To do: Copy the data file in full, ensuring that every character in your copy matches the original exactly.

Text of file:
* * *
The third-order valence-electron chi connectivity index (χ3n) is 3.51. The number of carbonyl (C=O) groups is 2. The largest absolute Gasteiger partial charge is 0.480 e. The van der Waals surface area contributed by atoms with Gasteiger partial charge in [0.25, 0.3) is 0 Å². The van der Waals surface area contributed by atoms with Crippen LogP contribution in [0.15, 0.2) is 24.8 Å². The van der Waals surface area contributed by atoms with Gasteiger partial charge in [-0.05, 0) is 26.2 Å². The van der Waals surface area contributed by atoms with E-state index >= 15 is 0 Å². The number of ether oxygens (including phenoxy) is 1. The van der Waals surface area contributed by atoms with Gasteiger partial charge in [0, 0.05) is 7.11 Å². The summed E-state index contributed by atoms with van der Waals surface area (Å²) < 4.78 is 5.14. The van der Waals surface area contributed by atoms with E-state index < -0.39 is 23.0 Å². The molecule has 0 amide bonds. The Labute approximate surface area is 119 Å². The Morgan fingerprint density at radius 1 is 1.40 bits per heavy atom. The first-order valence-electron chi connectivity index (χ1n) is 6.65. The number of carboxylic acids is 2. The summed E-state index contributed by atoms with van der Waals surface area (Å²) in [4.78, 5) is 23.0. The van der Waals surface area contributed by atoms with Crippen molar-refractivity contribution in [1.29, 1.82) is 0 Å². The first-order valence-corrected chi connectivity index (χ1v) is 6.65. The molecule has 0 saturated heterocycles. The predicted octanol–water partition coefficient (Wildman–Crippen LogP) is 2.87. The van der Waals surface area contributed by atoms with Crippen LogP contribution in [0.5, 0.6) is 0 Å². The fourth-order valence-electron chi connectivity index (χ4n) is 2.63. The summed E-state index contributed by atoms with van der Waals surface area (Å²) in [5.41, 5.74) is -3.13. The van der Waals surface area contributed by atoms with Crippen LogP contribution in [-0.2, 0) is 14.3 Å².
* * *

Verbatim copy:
The third-order valence-electron chi connectivity index (χ3n) is 3.51. The number of carbonyl (C=O) groups is 2. The largest absolute Gasteiger partial charge is 0.480 e. The van der Waals surface area contributed by atoms with Gasteiger partial charge in [0.25, 0.3) is 0 Å². The van der Waals surface area contributed by atoms with Crippen LogP contribution in [0.15, 0.2) is 24.8 Å². The van der Waals surface area contributed by atoms with Gasteiger partial charge in [-0.05, 0) is 26.2 Å². The van der Waals surface area contributed by atoms with E-state index >= 15 is 0 Å². The number of ether oxygens (including phenoxy) is 1. The van der Waals surface area contributed by atoms with Gasteiger partial charge in [0, 0.05) is 7.11 Å². The summed E-state index contributed by atoms with van der Waals surface area (Å²) < 4.78 is 5.14. The van der Waals surface area contributed by atoms with E-state index < -0.39 is 23.0 Å². The molecule has 0 amide bonds. The Labute approximate surface area is 119 Å². The Morgan fingerprint density at radius 1 is 1.40 bits per heavy atom. The first-order valence-electron chi connectivity index (χ1n) is 6.65. The number of carboxylic acids is 2. The summed E-state index contributed by atoms with van der Waals surface area (Å²) in [4.78, 5) is 23.0. The van der Waals surface area contributed by atoms with Crippen molar-refractivity contribution in [1.29, 1.82) is 0 Å². The first-order valence-corrected chi connectivity index (χ1v) is 6.65. The molecule has 0 saturated heterocycles. The predicted octanol–water partition coefficient (Wildman–Crippen LogP) is 2.87. The van der Waals surface area contributed by atoms with Crippen LogP contribution in [0.5, 0.6) is 0 Å². The fourth-order valence-electron chi connectivity index (χ4n) is 2.63. The summed E-state index contributed by atoms with van der Waals surface area (Å²) in [5.41, 5.74) is -3.13. The van der Waals surface area contributed by atoms with Crippen LogP contribution in [-0.2, 0) is 14.3 Å².